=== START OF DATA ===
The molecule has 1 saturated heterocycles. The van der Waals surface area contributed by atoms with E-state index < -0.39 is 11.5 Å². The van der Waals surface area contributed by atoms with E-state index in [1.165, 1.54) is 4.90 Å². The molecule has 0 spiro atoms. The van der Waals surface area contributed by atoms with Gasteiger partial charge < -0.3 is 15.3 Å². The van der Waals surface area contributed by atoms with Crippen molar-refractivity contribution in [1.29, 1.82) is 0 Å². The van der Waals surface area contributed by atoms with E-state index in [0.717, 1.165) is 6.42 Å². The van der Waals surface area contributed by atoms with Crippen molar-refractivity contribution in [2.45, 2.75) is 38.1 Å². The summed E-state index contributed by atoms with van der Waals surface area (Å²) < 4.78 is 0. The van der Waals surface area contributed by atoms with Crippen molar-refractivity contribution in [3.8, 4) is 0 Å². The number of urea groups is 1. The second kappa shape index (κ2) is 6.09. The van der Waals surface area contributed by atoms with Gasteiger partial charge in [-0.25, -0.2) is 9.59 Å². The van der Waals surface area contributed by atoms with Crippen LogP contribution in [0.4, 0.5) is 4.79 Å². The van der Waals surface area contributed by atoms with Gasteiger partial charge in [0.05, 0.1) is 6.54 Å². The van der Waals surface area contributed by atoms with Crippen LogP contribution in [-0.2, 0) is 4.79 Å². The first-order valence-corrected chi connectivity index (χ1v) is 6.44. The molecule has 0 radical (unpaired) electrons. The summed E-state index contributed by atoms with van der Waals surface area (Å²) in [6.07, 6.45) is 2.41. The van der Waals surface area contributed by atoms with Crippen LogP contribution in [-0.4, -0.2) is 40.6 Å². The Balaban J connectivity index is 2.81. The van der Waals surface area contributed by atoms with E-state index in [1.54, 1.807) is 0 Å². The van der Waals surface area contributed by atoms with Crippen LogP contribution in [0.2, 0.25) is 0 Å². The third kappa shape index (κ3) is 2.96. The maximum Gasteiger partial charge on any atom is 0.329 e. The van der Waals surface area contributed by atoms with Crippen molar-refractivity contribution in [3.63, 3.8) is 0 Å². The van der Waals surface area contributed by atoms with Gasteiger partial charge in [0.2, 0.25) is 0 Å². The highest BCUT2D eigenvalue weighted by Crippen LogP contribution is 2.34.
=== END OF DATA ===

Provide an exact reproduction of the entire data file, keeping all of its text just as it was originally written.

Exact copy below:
The molecule has 1 saturated heterocycles. The van der Waals surface area contributed by atoms with E-state index < -0.39 is 11.5 Å². The van der Waals surface area contributed by atoms with E-state index in [1.165, 1.54) is 4.90 Å². The molecule has 0 spiro atoms. The van der Waals surface area contributed by atoms with Gasteiger partial charge < -0.3 is 15.3 Å². The van der Waals surface area contributed by atoms with Crippen molar-refractivity contribution in [1.29, 1.82) is 0 Å². The van der Waals surface area contributed by atoms with E-state index in [0.717, 1.165) is 6.42 Å². The van der Waals surface area contributed by atoms with Crippen molar-refractivity contribution in [2.45, 2.75) is 38.1 Å². The summed E-state index contributed by atoms with van der Waals surface area (Å²) < 4.78 is 0. The van der Waals surface area contributed by atoms with Crippen molar-refractivity contribution in [3.8, 4) is 0 Å². The number of urea groups is 1. The second kappa shape index (κ2) is 6.09. The van der Waals surface area contributed by atoms with Gasteiger partial charge in [-0.25, -0.2) is 9.59 Å². The van der Waals surface area contributed by atoms with Crippen LogP contribution in [0.4, 0.5) is 4.79 Å². The van der Waals surface area contributed by atoms with Gasteiger partial charge in [0.05, 0.1) is 6.54 Å². The van der Waals surface area contributed by atoms with Crippen LogP contribution in [-0.2, 0) is 4.79 Å². The first-order valence-corrected chi connectivity index (χ1v) is 6.44. The molecule has 0 radical (unpaired) electrons. The summed E-state index contributed by atoms with van der Waals surface area (Å²) in [6.07, 6.45) is 2.41. The van der Waals surface area contributed by atoms with Crippen LogP contribution in [-0.4, -0.2) is 40.6 Å². The Balaban J connectivity index is 2.81. The van der Waals surface area contributed by atoms with E-state index in [1.54, 1.807) is 0 Å². The van der Waals surface area contributed by atoms with Crippen LogP contribution in [0.2, 0.25) is 0 Å². The third kappa shape index (κ3) is 2.96. The maximum Gasteiger partial charge on any atom is 0.329 e. The van der Waals surface area contributed by atoms with Crippen molar-refractivity contribution in [3.63, 3.8) is 0 Å². The van der Waals surface area contributed by atoms with Gasteiger partial charge in [0.2, 0.25) is 0 Å². The highest BCUT2D eigenvalue weighted by Crippen LogP contribution is 2.34.